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Volume 9, issue 3
The Cryosphere, 9, 1265–1276, 2015
https://doi.org/10.5194/tc-9-1265-2015
© Author(s) 2015. This work is distributed under
the Creative Commons Attribution 3.0 License.
The Cryosphere, 9, 1265–1276, 2015
https://doi.org/10.5194/tc-9-1265-2015
© Author(s) 2015. This work is distributed under
the Creative Commons Attribution 3.0 License.

Research article 22 Jun 2015

Research article | 22 Jun 2015

Automatic monitoring of the effective thermal conductivity of snow in a low-Arctic shrub tundra

F. Domine3,2,1, M. Barrere4,5,3,1,6, D. Sarrazin3, S. Morin5, and L. Arnaud6 F. Domine et al.
  • 1Takuvik Joint International Laboratory, Université Laval (Canada) and CNRS-INSU (France), Pavillon Alexandre Vachon, 1045 avenue de La Médecine, Québec, QC, G1V 0A6, Canada
  • 2Department of Chemistry, Université Laval, Québec, QC, Canada
  • 3Centre for Northern Studies, Université Laval, Québec, QC, Canada
  • 4Department of Geography, Université Laval, Québec, QC, Canada
  • 5Météo-France – CNRS, CNRM-GAME UMR 3589, CEN, Grenoble, France
  • 6LGGE, Université Grenoble Alpes and CNRS – UMR5183, 38041 Grenoble, France

Abstract. The effective thermal conductivity of snow, keff, is a critical variable which determines the temperature gradient in the snowpack and heat exchanges between the ground and the atmosphere through the snow. Its accurate knowledge is therefore required to simulate snow metamorphism, the ground thermal regime, permafrost stability, nutrient recycling and vegetation growth. Yet, few data are available on the seasonal evolution of snow thermal conductivity in the Arctic. We have deployed heated needle probes on low-Arctic shrub tundra near Umiujaq, Quebec, (N56°34'; W76°29') and monitored automatically the evolution of keff for two consecutive winters, 2012–2013 and 2013–2014, at four heights in the snowpack. Shrubs are 20 cm high dwarf birch. Here, we develop an algorithm for the automatic determination of keff from the heating curves and obtain 404 keff values. We evaluate possible errors and biases associated with the use of the heated needles. The time evolution of keff is very different for both winters. This is explained by comparing the meteorological conditions in both winters, which induced different conditions for snow metamorphism. In particular, important melting events in the second year increased snow hardness, impeding subsequent densification and increase in thermal conductivity. We conclude that shrubs have very important impacts on snow physical evolution: (1) shrubs absorb light and facilitate snow melt under intense radiation; (2) the dense twig network of dwarf birch prevent snow compaction, and therefore keff increase; (3) the low density depth hoar that forms within shrubs collapsed in late winter, leaving a void that was not filled by snow.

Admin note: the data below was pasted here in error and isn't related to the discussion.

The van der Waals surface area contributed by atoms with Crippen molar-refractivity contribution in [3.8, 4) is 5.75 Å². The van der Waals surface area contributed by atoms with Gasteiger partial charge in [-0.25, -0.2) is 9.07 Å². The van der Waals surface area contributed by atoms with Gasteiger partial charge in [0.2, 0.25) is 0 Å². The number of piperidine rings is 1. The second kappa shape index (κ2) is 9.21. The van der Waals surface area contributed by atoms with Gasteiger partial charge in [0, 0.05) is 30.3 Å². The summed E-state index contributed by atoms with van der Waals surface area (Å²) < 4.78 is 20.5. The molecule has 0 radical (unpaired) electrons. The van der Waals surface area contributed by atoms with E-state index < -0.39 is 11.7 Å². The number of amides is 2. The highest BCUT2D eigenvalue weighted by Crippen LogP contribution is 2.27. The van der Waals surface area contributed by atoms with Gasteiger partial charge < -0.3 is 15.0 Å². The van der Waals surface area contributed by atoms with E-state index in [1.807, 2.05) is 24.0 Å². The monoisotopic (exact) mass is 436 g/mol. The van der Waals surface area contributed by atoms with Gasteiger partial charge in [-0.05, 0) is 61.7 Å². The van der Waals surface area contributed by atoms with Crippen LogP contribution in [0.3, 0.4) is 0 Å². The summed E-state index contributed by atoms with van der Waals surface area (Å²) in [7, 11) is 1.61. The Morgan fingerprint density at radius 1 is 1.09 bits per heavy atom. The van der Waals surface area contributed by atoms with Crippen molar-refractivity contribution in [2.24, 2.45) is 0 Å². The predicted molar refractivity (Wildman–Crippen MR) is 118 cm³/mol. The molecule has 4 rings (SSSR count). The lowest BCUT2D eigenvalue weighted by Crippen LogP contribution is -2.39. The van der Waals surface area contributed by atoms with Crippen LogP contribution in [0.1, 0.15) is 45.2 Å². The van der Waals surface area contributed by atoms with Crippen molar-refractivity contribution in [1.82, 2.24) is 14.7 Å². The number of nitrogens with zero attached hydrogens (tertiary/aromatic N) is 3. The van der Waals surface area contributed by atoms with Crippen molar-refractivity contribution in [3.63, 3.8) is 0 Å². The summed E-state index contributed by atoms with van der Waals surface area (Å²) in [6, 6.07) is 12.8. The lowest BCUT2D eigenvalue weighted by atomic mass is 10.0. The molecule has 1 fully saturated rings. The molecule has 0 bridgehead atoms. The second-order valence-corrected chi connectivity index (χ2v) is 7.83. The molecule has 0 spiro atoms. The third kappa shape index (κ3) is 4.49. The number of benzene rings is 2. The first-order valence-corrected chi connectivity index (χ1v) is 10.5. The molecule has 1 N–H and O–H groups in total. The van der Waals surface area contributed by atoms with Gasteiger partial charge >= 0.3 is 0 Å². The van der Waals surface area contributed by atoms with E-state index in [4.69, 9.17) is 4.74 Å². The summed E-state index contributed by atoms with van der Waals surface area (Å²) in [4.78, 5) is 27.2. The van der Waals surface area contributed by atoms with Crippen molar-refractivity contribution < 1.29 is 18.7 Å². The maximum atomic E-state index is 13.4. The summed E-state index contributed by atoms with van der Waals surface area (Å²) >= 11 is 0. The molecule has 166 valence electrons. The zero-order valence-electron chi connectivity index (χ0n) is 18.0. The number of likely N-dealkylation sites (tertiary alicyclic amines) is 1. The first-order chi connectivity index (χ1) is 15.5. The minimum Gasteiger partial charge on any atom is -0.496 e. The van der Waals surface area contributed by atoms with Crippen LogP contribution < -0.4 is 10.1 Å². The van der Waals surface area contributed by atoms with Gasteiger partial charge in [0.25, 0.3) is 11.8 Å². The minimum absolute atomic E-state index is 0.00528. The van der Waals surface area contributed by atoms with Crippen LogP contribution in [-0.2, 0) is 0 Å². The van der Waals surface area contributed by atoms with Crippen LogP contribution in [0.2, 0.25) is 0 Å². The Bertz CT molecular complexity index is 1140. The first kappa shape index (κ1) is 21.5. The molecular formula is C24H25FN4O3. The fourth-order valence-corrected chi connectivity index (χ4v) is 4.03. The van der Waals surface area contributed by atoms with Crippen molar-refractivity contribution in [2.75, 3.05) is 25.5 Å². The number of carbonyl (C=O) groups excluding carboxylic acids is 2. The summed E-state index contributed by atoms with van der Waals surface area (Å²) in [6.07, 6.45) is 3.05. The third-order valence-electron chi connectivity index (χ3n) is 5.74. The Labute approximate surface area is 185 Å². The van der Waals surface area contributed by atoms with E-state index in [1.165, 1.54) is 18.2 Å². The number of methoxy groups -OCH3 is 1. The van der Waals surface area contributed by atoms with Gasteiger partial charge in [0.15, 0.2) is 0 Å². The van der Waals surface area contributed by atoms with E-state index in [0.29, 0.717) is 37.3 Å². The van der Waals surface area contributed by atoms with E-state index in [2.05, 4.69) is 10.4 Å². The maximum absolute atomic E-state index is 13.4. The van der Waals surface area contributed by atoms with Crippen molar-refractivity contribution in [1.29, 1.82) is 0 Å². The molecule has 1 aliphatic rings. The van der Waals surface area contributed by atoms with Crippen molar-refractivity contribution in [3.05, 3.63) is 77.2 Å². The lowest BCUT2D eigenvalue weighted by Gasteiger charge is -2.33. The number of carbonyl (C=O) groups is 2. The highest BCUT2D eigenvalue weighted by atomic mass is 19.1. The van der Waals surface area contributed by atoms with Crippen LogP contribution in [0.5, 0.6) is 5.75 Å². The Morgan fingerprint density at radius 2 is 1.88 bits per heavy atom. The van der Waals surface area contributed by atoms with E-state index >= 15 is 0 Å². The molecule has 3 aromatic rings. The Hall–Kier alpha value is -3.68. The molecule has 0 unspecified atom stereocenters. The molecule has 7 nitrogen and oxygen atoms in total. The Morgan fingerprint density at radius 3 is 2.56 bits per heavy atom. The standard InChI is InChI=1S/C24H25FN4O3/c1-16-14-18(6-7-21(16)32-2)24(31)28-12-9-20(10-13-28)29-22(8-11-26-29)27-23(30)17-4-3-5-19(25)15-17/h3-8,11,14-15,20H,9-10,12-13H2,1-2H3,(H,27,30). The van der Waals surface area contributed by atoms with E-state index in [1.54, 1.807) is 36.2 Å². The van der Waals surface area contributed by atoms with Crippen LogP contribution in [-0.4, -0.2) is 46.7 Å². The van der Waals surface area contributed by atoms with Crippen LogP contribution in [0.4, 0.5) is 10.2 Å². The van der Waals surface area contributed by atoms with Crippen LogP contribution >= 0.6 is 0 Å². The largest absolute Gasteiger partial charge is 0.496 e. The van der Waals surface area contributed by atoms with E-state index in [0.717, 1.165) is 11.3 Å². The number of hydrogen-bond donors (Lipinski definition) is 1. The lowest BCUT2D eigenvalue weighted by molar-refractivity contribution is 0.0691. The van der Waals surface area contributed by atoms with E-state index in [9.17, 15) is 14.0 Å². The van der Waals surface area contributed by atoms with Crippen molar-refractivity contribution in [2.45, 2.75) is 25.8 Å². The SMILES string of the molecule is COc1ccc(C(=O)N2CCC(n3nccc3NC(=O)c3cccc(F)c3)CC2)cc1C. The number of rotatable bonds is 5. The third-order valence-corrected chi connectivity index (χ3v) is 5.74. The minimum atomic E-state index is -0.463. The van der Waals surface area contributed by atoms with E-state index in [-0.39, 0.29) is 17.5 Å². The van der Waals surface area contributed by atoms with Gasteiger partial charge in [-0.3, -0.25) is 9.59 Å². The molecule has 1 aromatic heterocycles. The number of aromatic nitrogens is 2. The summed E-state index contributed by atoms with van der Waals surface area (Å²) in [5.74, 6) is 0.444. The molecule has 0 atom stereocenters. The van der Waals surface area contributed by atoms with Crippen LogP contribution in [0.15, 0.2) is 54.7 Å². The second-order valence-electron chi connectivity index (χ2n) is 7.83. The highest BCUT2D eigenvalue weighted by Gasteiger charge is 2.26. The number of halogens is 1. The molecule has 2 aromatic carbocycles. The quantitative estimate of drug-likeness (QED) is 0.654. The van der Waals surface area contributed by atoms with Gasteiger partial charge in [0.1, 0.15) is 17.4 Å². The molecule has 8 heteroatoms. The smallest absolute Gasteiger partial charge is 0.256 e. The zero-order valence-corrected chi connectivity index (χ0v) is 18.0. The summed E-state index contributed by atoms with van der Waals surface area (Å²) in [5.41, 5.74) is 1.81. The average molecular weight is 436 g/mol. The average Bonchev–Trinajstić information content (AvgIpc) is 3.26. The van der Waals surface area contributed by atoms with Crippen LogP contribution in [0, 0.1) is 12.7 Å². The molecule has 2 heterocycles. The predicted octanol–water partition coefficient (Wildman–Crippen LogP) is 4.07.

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The thermal conductivity of Arctic snow strongly impacts ground temperature, nutrient recycling and vegetation growth. We have monitored the thermal conductivity of snow in low-Arctic shrub tundra for two consecutive winters using heated needle probes. We observe very different thermal conductivity evolutions in both winters studied, with more extensive melting in the second winter. Results illustrate the effect of vegetation on snow properties and the need to include it in snow physics models.
The thermal conductivity of Arctic snow strongly impacts ground temperature, nutrient recycling...
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